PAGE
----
After the Peace of Westphalia (1648) a number of Scottish officers and soldiers continued in their important roles in Swedish military, administrative and diplomatic service. It is therefore not surprising that we find some Scottish commandants and administrators in the duchy of Bremen, a territory formally acquired by Sweden through the stipulations of the Westphalian peace treaty. This contribution analyses their activities within the Swedish military and administrative apparatus. In particular, it seeks to evaluate to what extent the Bremen Scots remained interested in the turbulent political events in the British Isles of the late 1640s and early 1650s and poses the question if they were directly or indirectly attached to a network of Stuart supporters that operatered in Northern Europe. The high-ranking commissioner and later president of the Swedish government in Bremen, Alexander Erskein, constitues a very interesting case in this context. Born to Scottish parents in Greifswald (Pommerania), Erskein spent most of his life within Swedish service. Although he did almost certainly not visit the country of his parents it is possible to demonstrate that his Scottish origin mattered to him at certain times. The following survey not only analyses Erskeins Scottish roots but also examines his links to men like Patrick Ruthven who sought support for the Stuart monarchs Charles I. and Charles II. In doing so it contributes to our understanding of the role of Scots within the Swedish military and civil administration, their identity and the strength of the Stuart network in Northern Europe.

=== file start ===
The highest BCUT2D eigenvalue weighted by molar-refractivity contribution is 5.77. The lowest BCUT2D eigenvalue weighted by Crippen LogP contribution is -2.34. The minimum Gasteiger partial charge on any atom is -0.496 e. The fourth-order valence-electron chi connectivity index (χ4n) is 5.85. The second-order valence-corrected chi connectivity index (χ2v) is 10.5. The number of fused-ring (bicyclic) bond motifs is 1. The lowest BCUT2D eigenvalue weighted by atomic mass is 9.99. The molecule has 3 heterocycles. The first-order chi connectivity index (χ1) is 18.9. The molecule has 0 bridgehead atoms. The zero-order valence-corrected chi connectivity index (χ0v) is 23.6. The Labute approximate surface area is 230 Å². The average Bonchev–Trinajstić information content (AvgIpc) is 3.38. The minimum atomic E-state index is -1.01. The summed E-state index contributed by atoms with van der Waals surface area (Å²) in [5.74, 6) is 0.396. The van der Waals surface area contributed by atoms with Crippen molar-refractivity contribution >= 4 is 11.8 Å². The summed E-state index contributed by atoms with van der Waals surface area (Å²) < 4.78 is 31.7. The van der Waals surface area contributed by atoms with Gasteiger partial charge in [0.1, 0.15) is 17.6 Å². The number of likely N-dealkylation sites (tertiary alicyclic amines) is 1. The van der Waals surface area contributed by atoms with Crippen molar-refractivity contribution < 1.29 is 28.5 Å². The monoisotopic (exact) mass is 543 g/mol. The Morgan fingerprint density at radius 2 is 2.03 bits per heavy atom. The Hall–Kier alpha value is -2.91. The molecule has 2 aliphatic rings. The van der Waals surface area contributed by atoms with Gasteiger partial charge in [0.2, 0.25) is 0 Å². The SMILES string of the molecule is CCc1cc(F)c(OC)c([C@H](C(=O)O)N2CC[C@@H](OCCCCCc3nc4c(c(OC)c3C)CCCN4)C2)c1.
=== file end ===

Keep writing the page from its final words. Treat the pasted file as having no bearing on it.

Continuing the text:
|Title of host publication||Friedensordnung und Machtpolitische Rivalitäten|
|Subtitle of host publication||Die schwedischen Besitzungen im europäischen Kontext 1648 bis 1721|
|Number of pages||16|
|Publication status||Published - 2019|